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Chapter 3:
Electrodynamics and Plasma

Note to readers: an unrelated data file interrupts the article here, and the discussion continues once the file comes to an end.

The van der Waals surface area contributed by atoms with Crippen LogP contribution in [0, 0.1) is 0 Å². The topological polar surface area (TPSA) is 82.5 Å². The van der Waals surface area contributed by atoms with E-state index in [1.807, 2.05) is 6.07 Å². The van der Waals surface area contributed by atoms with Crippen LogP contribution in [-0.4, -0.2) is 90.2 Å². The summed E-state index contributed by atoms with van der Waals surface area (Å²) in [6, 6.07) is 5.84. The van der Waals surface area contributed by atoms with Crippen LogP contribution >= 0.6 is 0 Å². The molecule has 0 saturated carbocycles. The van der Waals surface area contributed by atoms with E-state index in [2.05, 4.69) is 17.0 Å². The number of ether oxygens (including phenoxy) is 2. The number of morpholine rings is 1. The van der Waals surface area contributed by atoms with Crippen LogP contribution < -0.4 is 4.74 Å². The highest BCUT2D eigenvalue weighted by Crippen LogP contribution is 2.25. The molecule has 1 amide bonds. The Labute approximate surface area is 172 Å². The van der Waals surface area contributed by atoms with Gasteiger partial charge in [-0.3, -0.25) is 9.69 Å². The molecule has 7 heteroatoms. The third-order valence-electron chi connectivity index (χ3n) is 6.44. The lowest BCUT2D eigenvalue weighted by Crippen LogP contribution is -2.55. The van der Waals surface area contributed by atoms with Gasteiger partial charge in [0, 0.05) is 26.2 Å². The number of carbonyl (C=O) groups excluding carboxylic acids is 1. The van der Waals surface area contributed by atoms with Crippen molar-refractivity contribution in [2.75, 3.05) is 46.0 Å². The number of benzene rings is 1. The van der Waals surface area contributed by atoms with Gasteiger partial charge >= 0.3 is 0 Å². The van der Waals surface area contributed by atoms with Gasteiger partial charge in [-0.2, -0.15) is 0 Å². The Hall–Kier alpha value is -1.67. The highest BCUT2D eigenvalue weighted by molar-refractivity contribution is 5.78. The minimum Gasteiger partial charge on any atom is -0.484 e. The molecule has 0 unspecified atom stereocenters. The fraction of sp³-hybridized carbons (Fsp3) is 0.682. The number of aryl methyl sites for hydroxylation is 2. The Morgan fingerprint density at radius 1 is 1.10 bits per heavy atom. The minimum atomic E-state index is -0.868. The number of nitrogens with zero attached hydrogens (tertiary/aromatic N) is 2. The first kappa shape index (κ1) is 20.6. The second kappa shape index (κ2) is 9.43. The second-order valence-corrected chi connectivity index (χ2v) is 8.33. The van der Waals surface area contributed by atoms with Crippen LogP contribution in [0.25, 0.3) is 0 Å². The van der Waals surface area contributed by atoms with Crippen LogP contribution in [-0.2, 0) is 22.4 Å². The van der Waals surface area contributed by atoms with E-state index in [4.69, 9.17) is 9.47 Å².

The theory of electrodynamic phenomena is presented in textbooks in very different ways. Most of the books still use the historical method from the time before 1864 when James Clerk Maxwell introduced his equations. His work arrived at a closed field of knowledge and made such revolutionary predictions as the existence of electromagnetic waves and the fundamental meaning of the speed of light. The old-fashioned books are not wrong but they avoid the very easy overview Maxwell achieved. The pre-Maxwellian presentation starts with the electrostatics from the Coulomb force, then goes to magnetostatics, then to the chapter of slowly changing magnetic fields, and then to a new and separate chapter on the electromagnetic waves. This is not wrong, but there is a better way with some basic knowledge of electric charges, condensers, electric currents, and so on, to explain the central meaning and properties of Maxwell’s equations. This improved method uses knowledge of vector algebra and vector calculus and derives from there the properties of electromagnetic waves together with the equations of electrostatics, magnetostatics, etc., as special cases of Maxwell’s equations.
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